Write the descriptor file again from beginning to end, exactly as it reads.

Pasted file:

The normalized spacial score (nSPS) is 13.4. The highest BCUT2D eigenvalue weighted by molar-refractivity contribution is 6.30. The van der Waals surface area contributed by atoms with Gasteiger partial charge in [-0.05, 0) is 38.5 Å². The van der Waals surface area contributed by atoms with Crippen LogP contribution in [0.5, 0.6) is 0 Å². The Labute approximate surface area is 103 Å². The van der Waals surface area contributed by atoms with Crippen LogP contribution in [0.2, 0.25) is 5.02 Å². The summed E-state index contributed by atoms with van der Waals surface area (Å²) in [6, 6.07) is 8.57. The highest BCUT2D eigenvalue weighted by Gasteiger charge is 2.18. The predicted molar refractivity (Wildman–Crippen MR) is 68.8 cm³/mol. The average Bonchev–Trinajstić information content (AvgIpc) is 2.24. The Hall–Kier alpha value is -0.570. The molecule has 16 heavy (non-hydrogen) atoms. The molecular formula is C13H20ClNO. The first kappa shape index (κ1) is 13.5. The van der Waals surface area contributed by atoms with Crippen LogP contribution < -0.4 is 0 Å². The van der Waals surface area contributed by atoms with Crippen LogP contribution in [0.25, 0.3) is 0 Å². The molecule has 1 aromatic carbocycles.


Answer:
The normalized spacial score (nSPS) is 13.4. The highest BCUT2D eigenvalue weighted by molar-refractivity contribution is 6.30. The van der Waals surface area contributed by atoms with Gasteiger partial charge in [-0.05, 0) is 38.5 Å². The van der Waals surface area contributed by atoms with Crippen LogP contribution in [0.5, 0.6) is 0 Å². The Labute approximate surface area is 103 Å². The van der Waals surface area contributed by atoms with Crippen LogP contribution in [0.2, 0.25) is 5.02 Å². The summed E-state index contributed by atoms with van der Waals surface area (Å²) in [6, 6.07) is 8.57. The highest BCUT2D eigenvalue weighted by Gasteiger charge is 2.18. The predicted molar refractivity (Wildman–Crippen MR) is 68.8 cm³/mol. The average Bonchev–Trinajstić information content (AvgIpc) is 2.24. The Hall–Kier alpha value is -0.570. The molecule has 16 heavy (non-hydrogen) atoms. The molecular formula is C13H20ClNO. The first kappa shape index (κ1) is 13.5. The van der Waals surface area contributed by atoms with Crippen LogP contribution < -0.4 is 0 Å². The van der Waals surface area contributed by atoms with Crippen LogP contribution in [0.25, 0.3) is 0 Å². The molecule has 1 aromatic carbocycles.